The Volunteers Have No Clothes

Naked Capitalism asks Why Companies Aren’t Fighting Climate Change, citing interesting new work by Karin Thorburn and Karen Fisher-Vanden, which indicates that firms lose value when undertaking (or at least signaling) greenhouse gas emissions reductions.

Specifically, we studied the stock market’s reaction when companies joined Climate Leaders, a voluntary government-industry partnership in which firms commit to a long-term reduction of their greenhouse gas emissions. Importantly, when the firms announced to the public that they were joining Climate Leaders their stock prices dropped significantly.

Naked Capitalism concludes that, “the stock market doesn’t get it.” Thorburn and Fisher-Vanden actually go a little further,

The negative market reaction for firms joining Climate Leaders reveals that the reduction of greenhouse gases is a negative net present value project for the company. That is, the capital expenditures required to cut the carbon footprint exceed the present value of the expected future benefits from these investments, such as lower energy costs and increased revenue associated with the green goodwill. Some may argue that the decline in stock price is simply evidence that the market is near-sighted and ignores the long-term benefits of the green investments. Notice, however, that the stock market generally values uncertain cash flows in a distant future despite large investments today: earlier work has shown that firms announcing major capital expenditure programs and investments in research and development tend to experience an increase in their stock price. Similarly, the stock market often assigns substantial value to growth companies with negative current earnings, but with potential profits in the future. In fact, only two percent of the publicly traded firms in the United States have joined the Climate Leaders program to date, supporting our observation that initiatives aimed at curbing greenhouse gas emissions largely are value decreasing.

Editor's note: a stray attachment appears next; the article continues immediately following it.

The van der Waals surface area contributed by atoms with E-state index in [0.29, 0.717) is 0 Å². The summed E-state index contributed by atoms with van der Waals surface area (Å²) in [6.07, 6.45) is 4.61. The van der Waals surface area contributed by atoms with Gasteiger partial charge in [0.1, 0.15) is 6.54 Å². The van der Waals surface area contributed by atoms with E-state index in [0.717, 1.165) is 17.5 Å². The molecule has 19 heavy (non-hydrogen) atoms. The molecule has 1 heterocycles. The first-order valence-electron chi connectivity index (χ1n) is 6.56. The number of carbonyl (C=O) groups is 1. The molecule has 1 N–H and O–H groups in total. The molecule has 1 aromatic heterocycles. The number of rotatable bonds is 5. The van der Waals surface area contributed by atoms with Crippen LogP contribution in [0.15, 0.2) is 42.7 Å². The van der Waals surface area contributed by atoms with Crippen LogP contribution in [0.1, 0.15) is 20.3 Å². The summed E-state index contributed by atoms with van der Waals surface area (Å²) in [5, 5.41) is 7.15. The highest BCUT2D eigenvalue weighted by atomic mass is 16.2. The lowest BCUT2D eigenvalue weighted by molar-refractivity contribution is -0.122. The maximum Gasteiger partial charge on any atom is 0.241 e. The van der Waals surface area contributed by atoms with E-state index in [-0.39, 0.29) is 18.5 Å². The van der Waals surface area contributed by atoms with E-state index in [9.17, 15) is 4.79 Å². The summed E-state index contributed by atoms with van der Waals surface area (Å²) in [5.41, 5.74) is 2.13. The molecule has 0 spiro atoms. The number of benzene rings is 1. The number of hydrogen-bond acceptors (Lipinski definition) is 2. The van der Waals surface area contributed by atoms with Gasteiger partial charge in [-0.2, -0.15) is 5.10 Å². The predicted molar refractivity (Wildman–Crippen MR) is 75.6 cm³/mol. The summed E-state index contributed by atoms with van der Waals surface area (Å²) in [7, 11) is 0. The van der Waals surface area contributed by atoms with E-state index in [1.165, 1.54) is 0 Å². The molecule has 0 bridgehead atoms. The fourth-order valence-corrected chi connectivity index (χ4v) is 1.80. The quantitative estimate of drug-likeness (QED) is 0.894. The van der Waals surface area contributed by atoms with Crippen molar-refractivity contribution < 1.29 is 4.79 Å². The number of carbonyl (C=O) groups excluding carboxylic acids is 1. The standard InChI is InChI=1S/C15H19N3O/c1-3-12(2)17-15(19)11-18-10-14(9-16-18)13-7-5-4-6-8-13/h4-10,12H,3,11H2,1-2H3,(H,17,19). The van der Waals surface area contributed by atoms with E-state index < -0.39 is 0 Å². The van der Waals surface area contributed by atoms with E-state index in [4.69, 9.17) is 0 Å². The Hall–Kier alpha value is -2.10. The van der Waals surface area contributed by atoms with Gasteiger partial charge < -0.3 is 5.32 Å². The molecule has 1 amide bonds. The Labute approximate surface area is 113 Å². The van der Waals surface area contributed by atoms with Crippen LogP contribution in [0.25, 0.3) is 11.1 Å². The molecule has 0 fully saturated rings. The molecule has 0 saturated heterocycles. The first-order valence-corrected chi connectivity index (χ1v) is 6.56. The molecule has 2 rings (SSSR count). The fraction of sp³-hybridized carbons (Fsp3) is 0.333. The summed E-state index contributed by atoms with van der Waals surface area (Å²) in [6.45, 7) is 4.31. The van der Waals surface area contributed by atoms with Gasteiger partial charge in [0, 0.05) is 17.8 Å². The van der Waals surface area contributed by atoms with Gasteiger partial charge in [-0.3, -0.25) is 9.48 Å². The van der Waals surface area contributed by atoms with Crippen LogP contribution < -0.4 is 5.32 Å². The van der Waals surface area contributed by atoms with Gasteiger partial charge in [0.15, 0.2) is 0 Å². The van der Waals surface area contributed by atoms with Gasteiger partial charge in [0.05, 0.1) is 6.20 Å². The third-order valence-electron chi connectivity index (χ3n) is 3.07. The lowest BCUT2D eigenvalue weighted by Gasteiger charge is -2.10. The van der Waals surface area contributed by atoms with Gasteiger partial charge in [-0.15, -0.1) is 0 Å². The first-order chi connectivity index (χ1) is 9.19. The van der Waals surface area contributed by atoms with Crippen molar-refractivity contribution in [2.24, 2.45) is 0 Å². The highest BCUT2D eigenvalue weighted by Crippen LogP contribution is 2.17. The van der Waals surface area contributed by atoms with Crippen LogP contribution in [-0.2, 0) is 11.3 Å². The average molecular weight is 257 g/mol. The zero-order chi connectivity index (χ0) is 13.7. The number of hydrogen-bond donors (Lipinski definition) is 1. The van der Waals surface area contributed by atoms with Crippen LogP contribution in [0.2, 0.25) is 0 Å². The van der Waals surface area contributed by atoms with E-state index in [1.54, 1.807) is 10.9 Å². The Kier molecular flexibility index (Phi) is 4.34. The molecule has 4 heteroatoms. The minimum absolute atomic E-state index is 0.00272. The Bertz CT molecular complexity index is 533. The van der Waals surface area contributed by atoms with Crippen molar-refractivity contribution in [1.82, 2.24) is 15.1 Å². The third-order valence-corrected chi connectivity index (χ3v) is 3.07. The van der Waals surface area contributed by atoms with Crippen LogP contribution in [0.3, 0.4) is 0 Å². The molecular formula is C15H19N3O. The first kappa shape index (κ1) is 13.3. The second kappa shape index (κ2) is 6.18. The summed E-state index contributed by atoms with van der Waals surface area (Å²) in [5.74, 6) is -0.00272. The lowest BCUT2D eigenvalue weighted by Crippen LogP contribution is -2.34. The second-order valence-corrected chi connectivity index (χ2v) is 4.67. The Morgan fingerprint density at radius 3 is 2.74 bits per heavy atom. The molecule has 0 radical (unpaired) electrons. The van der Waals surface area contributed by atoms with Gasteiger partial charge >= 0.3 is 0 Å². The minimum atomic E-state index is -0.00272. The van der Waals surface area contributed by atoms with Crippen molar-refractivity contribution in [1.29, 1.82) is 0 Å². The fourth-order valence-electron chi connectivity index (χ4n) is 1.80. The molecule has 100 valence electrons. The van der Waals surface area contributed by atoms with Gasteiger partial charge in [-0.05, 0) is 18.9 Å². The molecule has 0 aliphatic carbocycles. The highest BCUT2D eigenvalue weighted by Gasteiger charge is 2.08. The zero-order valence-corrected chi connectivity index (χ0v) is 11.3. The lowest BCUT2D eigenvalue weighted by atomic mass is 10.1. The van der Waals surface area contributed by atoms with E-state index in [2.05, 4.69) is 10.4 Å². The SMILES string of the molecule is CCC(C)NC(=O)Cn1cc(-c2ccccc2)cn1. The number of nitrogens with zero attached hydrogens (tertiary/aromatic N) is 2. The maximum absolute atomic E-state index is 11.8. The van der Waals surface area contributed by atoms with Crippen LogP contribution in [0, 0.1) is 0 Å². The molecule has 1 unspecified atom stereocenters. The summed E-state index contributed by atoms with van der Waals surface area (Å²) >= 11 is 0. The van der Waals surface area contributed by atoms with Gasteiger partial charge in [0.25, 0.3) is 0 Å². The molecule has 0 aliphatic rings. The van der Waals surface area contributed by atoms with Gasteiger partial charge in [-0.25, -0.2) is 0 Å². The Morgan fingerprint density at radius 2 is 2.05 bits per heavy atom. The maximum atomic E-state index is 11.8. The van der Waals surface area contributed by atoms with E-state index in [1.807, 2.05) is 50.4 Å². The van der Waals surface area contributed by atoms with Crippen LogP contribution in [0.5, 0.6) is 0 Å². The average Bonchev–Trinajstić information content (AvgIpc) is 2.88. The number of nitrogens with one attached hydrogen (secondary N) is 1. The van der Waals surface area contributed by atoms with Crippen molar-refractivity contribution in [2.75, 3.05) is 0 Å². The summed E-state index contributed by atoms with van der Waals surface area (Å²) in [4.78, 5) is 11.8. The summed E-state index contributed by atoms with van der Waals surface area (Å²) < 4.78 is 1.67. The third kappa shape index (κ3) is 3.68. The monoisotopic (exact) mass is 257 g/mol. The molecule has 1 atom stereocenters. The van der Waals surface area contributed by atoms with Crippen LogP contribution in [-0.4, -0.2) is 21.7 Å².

I personally don’t drink enough of the economic Kool-aid to take it on faith that market perceptions are consistently right. For one thing, high oil prices haven’t been around for very long, which means that firms haven’t had a lot of time to take profitable actions. Markets haven’t had a lot of time to believe in the staying power of high oil prices or to separate the effects of firms’ energy and carbon efficiency initiatives from the noisy background. Expectations could easily be based on a bygone era. However, even if there are some $20 bills on the sidewalk at present, Thorburn and Fisher-Vanden are certainly correct in the long run: emissions reductions will entail real costs at some point.

So what does this all mean? In a nutshell, it suggests that the federal government’s reliance on voluntary measures to reduce greenhouse gas emissions will likely prove unsuccessful.


Stock market measurements may miss one important feature. Capital markets disproportionately contain the future losers from climate policy (e.g., a carbon tax), who have real incentives to avoid costly action. The future winners, on the other hand, are to some extent invisible at present. It will take time for them to thrive and grow. More importantly, it will take internalization of the climate externality and many other institutional changes, which the incumbents will oppose, unless they can imagine a path for their own transformation into winners.

It must be considered that there is nothing more difficult to carry out, nor more doubtful of success, nor more dangerous to handle, than to initiate a new order of things. For the reformer has enemies in all those who profit by the old order, and only lukewarm defenders in all those who would profit by the new order, this lukewarmness arising partly from fear of their adversaries, who have the laws in their favour; and partly from the incredulity of mankind, who do not truly believe in anything new until they have had actual experience of it. Thus it arises that on every opportunity for attacking the reformer, his opponents do so with the zeal of partisans, the others only defend him half-heartedly, so that between them he runs great danger. – Niccolo Machiavelli, The Prince

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